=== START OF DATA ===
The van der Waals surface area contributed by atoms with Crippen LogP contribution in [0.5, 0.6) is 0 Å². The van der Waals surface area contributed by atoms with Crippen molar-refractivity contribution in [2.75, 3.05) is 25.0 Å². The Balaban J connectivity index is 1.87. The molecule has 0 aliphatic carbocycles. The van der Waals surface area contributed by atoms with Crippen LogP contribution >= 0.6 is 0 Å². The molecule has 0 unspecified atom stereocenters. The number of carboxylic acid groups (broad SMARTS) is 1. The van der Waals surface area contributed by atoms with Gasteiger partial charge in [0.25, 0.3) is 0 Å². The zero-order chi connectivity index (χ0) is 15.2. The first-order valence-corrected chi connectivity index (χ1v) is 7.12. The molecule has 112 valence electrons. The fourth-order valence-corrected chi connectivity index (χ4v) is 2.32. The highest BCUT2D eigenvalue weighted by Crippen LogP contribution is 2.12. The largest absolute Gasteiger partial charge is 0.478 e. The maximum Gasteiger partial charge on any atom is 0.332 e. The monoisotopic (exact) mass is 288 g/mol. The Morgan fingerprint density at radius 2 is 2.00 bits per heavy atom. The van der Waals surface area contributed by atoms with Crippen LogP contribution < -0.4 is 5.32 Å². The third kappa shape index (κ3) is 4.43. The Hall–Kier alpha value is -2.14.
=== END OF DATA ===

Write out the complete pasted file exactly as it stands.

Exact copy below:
The van der Waals surface area contributed by atoms with Crippen LogP contribution in [0.5, 0.6) is 0 Å². The van der Waals surface area contributed by atoms with Crippen molar-refractivity contribution in [2.75, 3.05) is 25.0 Å². The Balaban J connectivity index is 1.87. The molecule has 0 aliphatic carbocycles. The van der Waals surface area contributed by atoms with Crippen LogP contribution >= 0.6 is 0 Å². The molecule has 0 unspecified atom stereocenters. The number of carboxylic acid groups (broad SMARTS) is 1. The van der Waals surface area contributed by atoms with Gasteiger partial charge in [0.25, 0.3) is 0 Å². The zero-order chi connectivity index (χ0) is 15.2. The first-order valence-corrected chi connectivity index (χ1v) is 7.12. The molecule has 112 valence electrons. The fourth-order valence-corrected chi connectivity index (χ4v) is 2.32. The highest BCUT2D eigenvalue weighted by Crippen LogP contribution is 2.12. The largest absolute Gasteiger partial charge is 0.478 e. The maximum Gasteiger partial charge on any atom is 0.332 e. The monoisotopic (exact) mass is 288 g/mol. The Morgan fingerprint density at radius 2 is 2.00 bits per heavy atom. The van der Waals surface area contributed by atoms with Crippen LogP contribution < -0.4 is 5.32 Å². The third kappa shape index (κ3) is 4.43. The Hall–Kier alpha value is -2.14.